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Stocks of organic carbon in German agricultural soils - Key results of the first comprehensive inventory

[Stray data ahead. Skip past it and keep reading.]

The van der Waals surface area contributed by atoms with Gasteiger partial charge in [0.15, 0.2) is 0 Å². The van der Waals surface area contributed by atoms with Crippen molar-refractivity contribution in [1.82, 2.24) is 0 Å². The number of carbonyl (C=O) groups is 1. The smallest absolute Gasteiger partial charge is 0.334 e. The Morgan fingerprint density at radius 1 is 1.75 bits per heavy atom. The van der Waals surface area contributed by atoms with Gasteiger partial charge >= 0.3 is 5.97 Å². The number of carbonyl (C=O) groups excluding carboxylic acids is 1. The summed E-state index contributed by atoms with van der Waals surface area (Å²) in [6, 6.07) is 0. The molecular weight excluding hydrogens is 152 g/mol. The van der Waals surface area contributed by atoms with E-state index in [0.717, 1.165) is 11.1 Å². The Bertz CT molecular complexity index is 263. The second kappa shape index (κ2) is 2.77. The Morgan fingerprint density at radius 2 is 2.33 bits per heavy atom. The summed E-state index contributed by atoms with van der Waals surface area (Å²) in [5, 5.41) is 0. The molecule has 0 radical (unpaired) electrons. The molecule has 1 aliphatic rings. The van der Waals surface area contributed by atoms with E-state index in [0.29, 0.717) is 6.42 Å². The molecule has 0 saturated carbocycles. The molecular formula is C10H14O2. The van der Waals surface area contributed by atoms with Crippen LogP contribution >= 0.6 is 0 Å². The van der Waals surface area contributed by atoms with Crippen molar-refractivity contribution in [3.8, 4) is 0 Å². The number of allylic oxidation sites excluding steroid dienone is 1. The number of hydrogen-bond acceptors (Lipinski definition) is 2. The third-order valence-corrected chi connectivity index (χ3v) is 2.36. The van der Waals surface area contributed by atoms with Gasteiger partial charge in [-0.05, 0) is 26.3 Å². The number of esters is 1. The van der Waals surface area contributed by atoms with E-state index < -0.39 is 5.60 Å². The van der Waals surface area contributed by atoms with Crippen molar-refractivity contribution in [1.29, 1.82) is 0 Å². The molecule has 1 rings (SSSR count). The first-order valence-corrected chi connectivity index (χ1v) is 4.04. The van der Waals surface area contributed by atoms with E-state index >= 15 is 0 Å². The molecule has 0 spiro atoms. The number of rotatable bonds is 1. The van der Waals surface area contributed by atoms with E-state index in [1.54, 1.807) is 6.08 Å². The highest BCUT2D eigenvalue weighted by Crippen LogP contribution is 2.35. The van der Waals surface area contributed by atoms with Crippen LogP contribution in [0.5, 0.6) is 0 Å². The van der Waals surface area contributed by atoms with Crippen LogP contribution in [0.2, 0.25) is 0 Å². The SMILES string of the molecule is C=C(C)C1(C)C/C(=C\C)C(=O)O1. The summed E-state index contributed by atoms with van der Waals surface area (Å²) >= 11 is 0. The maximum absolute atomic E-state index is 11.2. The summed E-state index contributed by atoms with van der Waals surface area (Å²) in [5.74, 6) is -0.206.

Background: There is considerable uncertainty about the actual size of the global soil organiccarbon (SOC) pool and its spatial distribution due to insufficient and heterogeneous data cover-age. Aims: We aimed to assess the size of the German agricultural SOC stock and develop a stratification approach that could be used in national greenhouse gas reporting. Methods: Soils from a total of 3104 sites, comprising 2234 croplands, 820 permanent grasslands and 50 sites with permanent crops (vineyards, orchards) were sampled in a grid of 8 x 8 km to a depth of 100 cm in fixed depth increments. In addition, a decade of management data was recorded in a questionnaire completed by farmers. Two different approaches were used to stratify cropland and grassland mineral soils and derive homogeneous groups: stratification via soil type (pedogenesis) and via SOC-relevant soil properties. Results: A total of 146 soils were identified as organic soils, which stored by far the highest average SOC stock of528–201 Mg ha–1 in 0–100 cm depth. Of the mineral soils, croplands and permanent crops stored on average 61–25 and 62–25 Mg ha–1 in 0–30 cm (topsoil) and 35–30 and 44–28 Mg ha–1 in 30–100 cm (subsoil), while permanent grasslands stored significantly more SOC (88–32 and 47–50 Mg ha–1 in topsoil and subsoil). Overall, topsoils stored 67–14% and subsoils 33–14% of total SOC stocks. Soil C:N ratio, clay content and ground-water level were major factors that explained the spatial variability of SOC stocks in mineral soils. Accordingly, Podzols, Gleysols and Vertisols were found to have the highest SOC stocks. Conclusions: Stratification via soil properties yielded the most comparable cropland and grassland strata and is thus preferable for estimating land-use change effects, e.g., for greenhouse gas inventories. In total, 2.5 Pg C are stored in the upper 100 cm of German agricultural soils, making them the largest organic carbon pool in terrestrial ecosystems of Germany. This bares a large responsibility for the agricultural sector and society as a whole to maintain and, if possible, enhance this pool.



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